Currently, more than 18 states have state-wide stay at home orders and many of the nation’s largest cities are similarly closed for business. Naturally, many small business operators will remember (or be reminded) that their “business owner’s policy” may have business interruption (BI) coverage. Large corporations will have business interruption and perhaps even contingent business interruption (CBI) coverage, included in their commercial property policy. Most commercial property insurance policies provide coverage for business income loss by adding an endorsement to the insured’s property policy. Typically, such an endorsement protects the insured for losses of business income sustained as a result of direct loss, damage, or destruction to insured property by a covered peril. This type of policy would seemingly not respond to loss resulting from COVID-19. Similarly, CBI covers an insured’s business income loss resulting from loss, damage, or destruction of property owned by others, including direct “suppliers” of goods and services to the insured or direct “receivers” of goods or services manufactured or provided by the insured. The property damage to these suppliers or receivers must be of a type that would be covered by the insured’s policy had the damage happened to the insured’s property.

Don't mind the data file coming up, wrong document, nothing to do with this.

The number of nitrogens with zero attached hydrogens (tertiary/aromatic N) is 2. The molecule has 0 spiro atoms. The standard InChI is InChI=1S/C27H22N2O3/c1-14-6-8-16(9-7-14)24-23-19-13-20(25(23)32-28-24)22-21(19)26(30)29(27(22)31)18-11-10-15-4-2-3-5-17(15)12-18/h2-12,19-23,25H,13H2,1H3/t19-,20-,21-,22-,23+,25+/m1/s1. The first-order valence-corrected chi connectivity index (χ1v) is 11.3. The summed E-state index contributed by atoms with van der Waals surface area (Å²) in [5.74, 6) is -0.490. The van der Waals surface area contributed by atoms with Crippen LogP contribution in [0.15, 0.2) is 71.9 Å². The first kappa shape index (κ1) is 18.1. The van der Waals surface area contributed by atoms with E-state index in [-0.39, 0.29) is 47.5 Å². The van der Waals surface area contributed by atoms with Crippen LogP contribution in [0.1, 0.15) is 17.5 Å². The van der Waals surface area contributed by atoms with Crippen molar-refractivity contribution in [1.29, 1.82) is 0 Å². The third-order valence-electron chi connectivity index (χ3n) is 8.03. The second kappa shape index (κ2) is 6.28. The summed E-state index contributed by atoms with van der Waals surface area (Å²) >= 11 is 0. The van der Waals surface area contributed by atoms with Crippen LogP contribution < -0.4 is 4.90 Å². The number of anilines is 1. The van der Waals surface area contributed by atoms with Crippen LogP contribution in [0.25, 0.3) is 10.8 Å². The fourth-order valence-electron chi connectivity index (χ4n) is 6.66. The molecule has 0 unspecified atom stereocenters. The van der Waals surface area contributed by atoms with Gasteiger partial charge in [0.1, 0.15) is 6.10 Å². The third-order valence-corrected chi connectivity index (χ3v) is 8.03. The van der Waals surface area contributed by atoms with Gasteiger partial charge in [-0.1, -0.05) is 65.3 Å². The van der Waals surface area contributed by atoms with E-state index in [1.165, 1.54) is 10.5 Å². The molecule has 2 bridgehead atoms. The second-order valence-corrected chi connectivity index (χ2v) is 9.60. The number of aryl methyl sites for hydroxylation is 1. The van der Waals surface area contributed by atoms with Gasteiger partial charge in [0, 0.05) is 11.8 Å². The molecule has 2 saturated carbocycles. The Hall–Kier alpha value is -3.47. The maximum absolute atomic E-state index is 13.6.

The current pandemic seemingly has caused no “physical” property damage, except perhaps contamination. Undoubtedly, insureds will argue that the physical contamination of the property prevents its use and is therefore covered loss. Additionally, certain businesses, including large manufacturers, have shuttered entire operations due to a single employee found to be infected by the virus. Insureds will likely draw on case law citing gas, ammonia and other air-borne hazards, as well as asbestos, and claim, by analogy, that the mere presence of COVID-19 in a structure satisfies the “direct physical loss of or damage to” requirement. At least one such case has already been filed in state court in Napa, California: French Laundry Partners LP et al. v. Hartford Fire Insurance Co. et al. (March 25, 2020).